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  1. #1
    SQA Knight
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    Re: Model Office Experiences

    KBEE01

    This is basically what you do when you implement RUP. What you seem to be doing (correct me if I am wrong) is doing a generic (call centre) model. In RUP you do a specific model.

    My only advice is that OO and RUP (despite the marketing hype) is not the complete solution and will not save time and/or money. With such methodologies its easy to fall into the trap of operating in helicopter mode (hovering), instead of actually doing the "hard yards" and properly defining the user requirements. In other words, don't miss the basics.
    Robert Tehve
    rtehve@bigpond.com

  2. #2
    Senior Member
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    Model Office Experiences

    We produce specialist software aimed at an Office based type of client.
    As part of our existing testing, we have defined user roles and have a phase of Role Based testing. However, in the main this consists of individual testers running their role tests in relative isolation (i.e. not specifically coordinated with the other roles).
    In the past, e.g. with call centre software, I have had experience of running a Model Office for this type of testing.
    I now want to look at such an approach here and am gathering information in advance of our discussions.
    I would love feedback from anyone that has experience of this approach - the pro's, con's, gotchas etc.

  3. #3
    Senior Member
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    Re: Model Office Experiences

    Hi Robert,
    ah how I hate terminology. I have not communicated well!
    Our deveopment model is a mix of Feature Driven, Unified Process (not pure Rational), modified V-Model and Test Driven development.
    Along side that, we do formal Feature Testing (Function Testing) and System Testing.
    For User Acceptance Testing, we have definied typical business user roles - not of the Use Case type - more of the life in the day of user X, Y, Z etc in the office/business. Within each role, we have a suite of tests that excercise the system.
    The Model Office I am thinking off is literally that, a typical client office, with staff. We run it as a business out to make a "paper" profit.
    It can operate 7 days a week, 52 weeks a year, mainly as a background task, but going full time for the UAT phase.
    Some of the benefits I would hope to see are:
    1. Real life data that naturally ages (over each release as well as during the release).
    2. A natural flow through the application, not isolated pockets of coverage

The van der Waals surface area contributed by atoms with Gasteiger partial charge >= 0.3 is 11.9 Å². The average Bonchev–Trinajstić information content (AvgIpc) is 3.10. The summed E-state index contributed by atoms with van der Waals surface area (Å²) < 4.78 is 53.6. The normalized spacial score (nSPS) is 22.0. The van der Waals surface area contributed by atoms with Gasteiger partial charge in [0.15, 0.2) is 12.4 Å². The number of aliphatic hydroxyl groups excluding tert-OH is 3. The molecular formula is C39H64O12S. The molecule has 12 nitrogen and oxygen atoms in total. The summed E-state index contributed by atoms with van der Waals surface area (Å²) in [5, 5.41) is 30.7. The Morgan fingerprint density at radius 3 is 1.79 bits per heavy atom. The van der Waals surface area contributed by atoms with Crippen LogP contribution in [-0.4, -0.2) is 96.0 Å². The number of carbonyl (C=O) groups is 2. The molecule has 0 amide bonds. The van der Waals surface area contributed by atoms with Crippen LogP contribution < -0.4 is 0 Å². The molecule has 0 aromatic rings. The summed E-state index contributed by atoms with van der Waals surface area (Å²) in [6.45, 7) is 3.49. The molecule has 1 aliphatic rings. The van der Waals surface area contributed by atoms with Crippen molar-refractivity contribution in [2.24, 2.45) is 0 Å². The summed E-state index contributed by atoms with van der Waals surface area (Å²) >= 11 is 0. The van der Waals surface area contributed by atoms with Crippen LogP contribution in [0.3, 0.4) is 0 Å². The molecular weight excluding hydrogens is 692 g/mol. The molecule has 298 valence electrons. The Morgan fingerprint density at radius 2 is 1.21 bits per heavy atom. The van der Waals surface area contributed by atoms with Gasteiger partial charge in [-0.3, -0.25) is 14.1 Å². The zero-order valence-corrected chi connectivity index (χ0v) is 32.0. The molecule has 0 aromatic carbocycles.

3. Not restricted to the Test team. Everyone can play a role, including designers and developers and support staff.
    4. It will bring us all closer to the user experience. Instead of guaging what users may feel about the way things work, we will have to live with our decissions. And with the frustrations. We will therefore start to address usability.
    5. It will test roll out. We will have to apply each new release over an existing (and working) release.
    6. I believe that we will gain more coverage in less time than the old role-based approach achieves.
    7. It does not have to be restricted to a specific time/phase in the project life cycle, it is something we can keep running all year.
    8. It will be FUN.
    On the con side
    1. COST! (though this may be a Chinese Wall cost).

  4. #4
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    Re: Model Office Experiences

    KBBE01,

    Rather than implementing a model office with all the associated issues of cost, lack of resource etc. Why don't you take a snapshop of a client database and use that as your working model. After all this is a true representation of an actual client rather than a conceptual one.

    The only drawback would be if the client data is sensitive - confidentiality issues may arise. On the plus side, you can use this client database for performance testing.

  5. #5
    Senior Member
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    Re: Model Office Experiences

    Originally posted by Titus:
    KBBE01,
    Rather than implementing a model office with all the associated issues of cost, lack of resource etc. Why don't you take a snapshop of a client database ........The only drawback would be if the client data is sensitive - confidentiality issues may arise.
    <font size="2" face="Verdana, Arial, Helvetica">Confidentiality of data is definitely one issue, and especially so with us.
    That said, using client data is always a good way of getting a mix of "clean" and "dirty" data and can be facilitated by partial encryption, however my focus is on what we do with the data.
    Comprehensive "Live" data is especially good for giving you a full range of "business entity life states", especially if good trawling methods are available.
    Something I am very keen on in our other test phases.
    However, I repeat that my current focus is on what we do with any data during UAT.
    (Sorry for all the quotes around phrases, just indicating terms that may need defining! [img]images/icons/smile.gif[/img] )

 

 

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